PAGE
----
As Nutritional Therapists we practice evidence based nutrition, that means that we use research to support nutrition recommendations for our clients. We rely on the researchers in universities and industry to do that work and provide us with the data that we need.
I'd like you to meet Dr.Denise Robertson who's work has helped to define the amount of fibre we should eat, as well as working with patients with diabetes
What’s your job title and what are you responsible for?
I'm a senior lecturer in Nutritional Physiology which means I teach both nutrition and physiology to undergraduates and postgraduates on a variety of degree programmes including dietetics, but I also teach biomedical scientists and now even student vets ! I am also responsible for leading a research group and supervising students who are completing a PhD themselves.
Can you tell me what your main areas of research are and what you have discovered?
My main area of research is the role of diet in the prevention and management of type 2 diabetes. Over the years this has encompassed everything from the role of dietary fibre, gut bacteria, dietary fat, exercise and even the role of sleep. We are actively involved at the moment looking specifically at weight loss. My main interest though has always been carbohydrates and this is quite topical at the moment, we have contributed quite a lot to the understanding of what fibre does within the body and its not what people think !
What interests you in this field?
I have always been interested in the workings of the bowel, I initially started looking at patients who had undergone bowel surgery for inflammatory bowel disease and discovered that they were now at an increased risk of metabolic disease such as diabetes......taking this forward to the general population, we now know that the part of the bowel that these patients were having removed (the colon) is critically important for health.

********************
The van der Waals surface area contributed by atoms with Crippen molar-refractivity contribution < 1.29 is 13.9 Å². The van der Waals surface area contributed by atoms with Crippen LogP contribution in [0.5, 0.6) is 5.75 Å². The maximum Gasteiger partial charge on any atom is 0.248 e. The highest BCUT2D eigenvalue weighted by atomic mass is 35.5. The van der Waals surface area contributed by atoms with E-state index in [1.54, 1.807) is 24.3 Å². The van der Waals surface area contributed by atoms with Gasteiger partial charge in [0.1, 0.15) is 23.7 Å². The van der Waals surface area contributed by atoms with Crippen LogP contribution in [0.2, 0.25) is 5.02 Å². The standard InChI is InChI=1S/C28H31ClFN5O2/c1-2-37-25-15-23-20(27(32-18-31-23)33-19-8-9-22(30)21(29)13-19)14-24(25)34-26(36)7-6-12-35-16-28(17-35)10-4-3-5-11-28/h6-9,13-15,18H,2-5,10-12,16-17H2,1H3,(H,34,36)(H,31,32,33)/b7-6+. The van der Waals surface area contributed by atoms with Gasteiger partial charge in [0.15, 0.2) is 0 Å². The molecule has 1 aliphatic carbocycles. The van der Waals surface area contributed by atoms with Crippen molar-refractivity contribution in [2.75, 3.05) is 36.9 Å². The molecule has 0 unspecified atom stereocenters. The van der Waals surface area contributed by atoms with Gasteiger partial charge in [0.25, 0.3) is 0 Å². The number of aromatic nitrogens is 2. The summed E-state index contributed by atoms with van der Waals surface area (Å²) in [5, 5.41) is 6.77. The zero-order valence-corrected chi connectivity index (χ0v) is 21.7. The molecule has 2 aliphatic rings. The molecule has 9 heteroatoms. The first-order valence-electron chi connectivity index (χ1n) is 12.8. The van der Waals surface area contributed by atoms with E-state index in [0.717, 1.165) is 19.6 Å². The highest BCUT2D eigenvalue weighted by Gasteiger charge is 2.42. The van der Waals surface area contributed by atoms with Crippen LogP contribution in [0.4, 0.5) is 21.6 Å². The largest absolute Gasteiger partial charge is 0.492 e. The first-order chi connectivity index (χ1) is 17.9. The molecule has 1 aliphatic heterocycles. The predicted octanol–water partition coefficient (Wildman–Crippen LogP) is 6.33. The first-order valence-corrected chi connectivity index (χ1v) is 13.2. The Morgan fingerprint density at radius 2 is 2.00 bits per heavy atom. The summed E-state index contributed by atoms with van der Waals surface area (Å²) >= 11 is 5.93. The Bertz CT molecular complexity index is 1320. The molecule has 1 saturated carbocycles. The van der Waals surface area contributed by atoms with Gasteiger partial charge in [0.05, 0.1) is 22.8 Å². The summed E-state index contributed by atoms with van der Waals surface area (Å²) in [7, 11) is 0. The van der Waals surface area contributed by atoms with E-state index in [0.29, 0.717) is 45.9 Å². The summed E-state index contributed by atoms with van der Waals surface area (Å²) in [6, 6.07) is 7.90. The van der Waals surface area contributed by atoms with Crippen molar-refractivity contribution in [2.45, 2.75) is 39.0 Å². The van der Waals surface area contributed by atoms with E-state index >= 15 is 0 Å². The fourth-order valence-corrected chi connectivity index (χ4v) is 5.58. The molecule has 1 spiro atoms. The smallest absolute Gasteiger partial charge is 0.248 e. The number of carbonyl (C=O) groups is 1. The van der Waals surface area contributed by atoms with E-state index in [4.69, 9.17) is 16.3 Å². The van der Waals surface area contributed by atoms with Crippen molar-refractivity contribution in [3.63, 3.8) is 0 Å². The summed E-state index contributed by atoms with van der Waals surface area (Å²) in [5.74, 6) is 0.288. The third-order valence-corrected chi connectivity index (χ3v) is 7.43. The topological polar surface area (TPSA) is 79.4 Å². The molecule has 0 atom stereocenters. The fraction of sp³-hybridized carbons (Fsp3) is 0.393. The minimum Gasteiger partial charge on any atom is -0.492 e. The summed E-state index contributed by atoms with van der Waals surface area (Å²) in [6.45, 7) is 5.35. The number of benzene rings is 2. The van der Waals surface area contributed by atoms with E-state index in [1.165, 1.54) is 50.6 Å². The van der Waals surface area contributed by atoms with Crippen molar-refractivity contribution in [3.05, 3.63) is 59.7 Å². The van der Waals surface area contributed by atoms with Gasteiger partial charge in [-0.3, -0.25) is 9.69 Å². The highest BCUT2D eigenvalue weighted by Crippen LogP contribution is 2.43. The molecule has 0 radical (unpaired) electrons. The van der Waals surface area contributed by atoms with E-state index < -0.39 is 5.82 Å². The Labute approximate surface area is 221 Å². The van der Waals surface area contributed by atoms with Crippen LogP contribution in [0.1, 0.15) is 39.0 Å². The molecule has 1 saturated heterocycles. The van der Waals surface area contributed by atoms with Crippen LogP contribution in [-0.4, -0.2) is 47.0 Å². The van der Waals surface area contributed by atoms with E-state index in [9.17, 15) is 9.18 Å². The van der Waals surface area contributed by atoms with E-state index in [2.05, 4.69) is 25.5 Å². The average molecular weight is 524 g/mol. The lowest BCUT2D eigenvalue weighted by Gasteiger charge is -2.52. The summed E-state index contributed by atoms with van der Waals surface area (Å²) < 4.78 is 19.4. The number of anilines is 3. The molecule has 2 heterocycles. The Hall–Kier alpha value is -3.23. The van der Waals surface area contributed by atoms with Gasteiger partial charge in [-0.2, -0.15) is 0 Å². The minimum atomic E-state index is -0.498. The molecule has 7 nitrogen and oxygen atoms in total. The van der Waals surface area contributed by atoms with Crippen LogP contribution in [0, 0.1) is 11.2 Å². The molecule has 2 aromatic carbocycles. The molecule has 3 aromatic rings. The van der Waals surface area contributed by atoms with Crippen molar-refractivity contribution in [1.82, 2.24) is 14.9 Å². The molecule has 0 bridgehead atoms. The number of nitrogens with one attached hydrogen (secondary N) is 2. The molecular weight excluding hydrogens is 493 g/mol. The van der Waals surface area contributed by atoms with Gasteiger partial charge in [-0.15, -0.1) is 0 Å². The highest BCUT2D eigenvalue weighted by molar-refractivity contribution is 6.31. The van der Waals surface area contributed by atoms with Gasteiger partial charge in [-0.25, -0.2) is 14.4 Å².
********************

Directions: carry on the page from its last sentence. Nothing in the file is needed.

How did you get into this field and how can other people get into similar roles?
Like most people I never planned on being an academic, I got here by accident. Most people that work in nutrition, don't have an undergraduate nutrition degree, nutrition is a hybrid subject and encompasses elements of biochemistry, physiology and now even microbiology.
How does the research that you do get used in practical ways?
Our work has helped define the new guidelines on carbohydrate intake where the fibre recommendations have increased to 30g/day, our work with patients though, both with diabetes and following bowel surgery will probably have the biggest impact in terms of changing dietary guidelines for these populations.
How can we follow your research?
I have a twitter account @fueledbybananas which combines my main interests of research (bananas are a good source of resistant starch), running (bananas are a good source of carbohydrates for runners) and eating (I eat a lot of bananas !)
What are your predictions for nutrition/nutrition research in the next 5 years?
The role of the bacteria in our gut is a hot topic at the moment, with links being found to almost every disease. Whether we will be able to use this knowledge for prevention or treatment isn't known though and is likely to form the basis of a lot of research.
And health… what do you think?
Health...this will continue to be obesity/diabetes...no end to this anytime soon, and of course dementia with the increasing age of the population.
Have you met anyone famous?(I know you have!)
I don't tend to mix in those circles, but I have met the "Trust Me I'm a Doctor" team from the BBC, Jimmy Doherty and most recently Jamie Oliver. Jamie Oliver is very keen to check his information and make sure that what he is saying and pushing is correct, all credit to him.
Do you have a favourite recipe or food tip that you’d like to share with us?
Food tip would of course be "Eat more plants" !! In terms of a favourite recipe, I am an ethical vegan myself and so I firmly believe that a good bowl of homemade lentil dahl is pretty much unbeatable (and its high in fibre too !)